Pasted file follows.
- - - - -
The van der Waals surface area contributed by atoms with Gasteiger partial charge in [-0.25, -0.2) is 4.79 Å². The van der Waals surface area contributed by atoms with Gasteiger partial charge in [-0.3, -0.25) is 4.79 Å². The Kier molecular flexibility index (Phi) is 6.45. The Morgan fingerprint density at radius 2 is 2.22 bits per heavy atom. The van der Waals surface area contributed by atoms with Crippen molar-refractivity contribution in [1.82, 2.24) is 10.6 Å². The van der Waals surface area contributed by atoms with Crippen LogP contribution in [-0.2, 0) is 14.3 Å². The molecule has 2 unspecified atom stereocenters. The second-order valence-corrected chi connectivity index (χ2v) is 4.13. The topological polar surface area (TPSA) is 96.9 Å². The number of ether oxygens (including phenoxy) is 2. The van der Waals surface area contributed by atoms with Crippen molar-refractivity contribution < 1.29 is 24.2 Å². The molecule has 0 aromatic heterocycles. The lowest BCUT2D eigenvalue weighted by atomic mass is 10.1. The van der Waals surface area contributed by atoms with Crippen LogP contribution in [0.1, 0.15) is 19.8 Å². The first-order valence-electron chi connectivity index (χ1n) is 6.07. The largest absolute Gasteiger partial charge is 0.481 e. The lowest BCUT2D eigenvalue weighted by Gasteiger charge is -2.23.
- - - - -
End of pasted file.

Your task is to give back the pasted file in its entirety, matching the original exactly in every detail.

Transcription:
The van der Waals surface area contributed by atoms with Gasteiger partial charge in [-0.25, -0.2) is 4.79 Å². The van der Waals surface area contributed by atoms with Gasteiger partial charge in [-0.3, -0.25) is 4.79 Å². The Kier molecular flexibility index (Phi) is 6.45. The Morgan fingerprint density at radius 2 is 2.22 bits per heavy atom. The van der Waals surface area contributed by atoms with Crippen molar-refractivity contribution in [1.82, 2.24) is 10.6 Å². The van der Waals surface area contributed by atoms with Crippen LogP contribution in [-0.2, 0) is 14.3 Å². The molecule has 2 unspecified atom stereocenters. The second-order valence-corrected chi connectivity index (χ2v) is 4.13. The topological polar surface area (TPSA) is 96.9 Å². The number of ether oxygens (including phenoxy) is 2. The van der Waals surface area contributed by atoms with Crippen molar-refractivity contribution < 1.29 is 24.2 Å². The molecule has 0 aromatic heterocycles. The lowest BCUT2D eigenvalue weighted by atomic mass is 10.1. The van der Waals surface area contributed by atoms with Crippen LogP contribution in [0.1, 0.15) is 19.8 Å². The first-order valence-electron chi connectivity index (χ1n) is 6.07. The largest absolute Gasteiger partial charge is 0.481 e. The lowest BCUT2D eigenvalue weighted by Gasteiger charge is -2.23.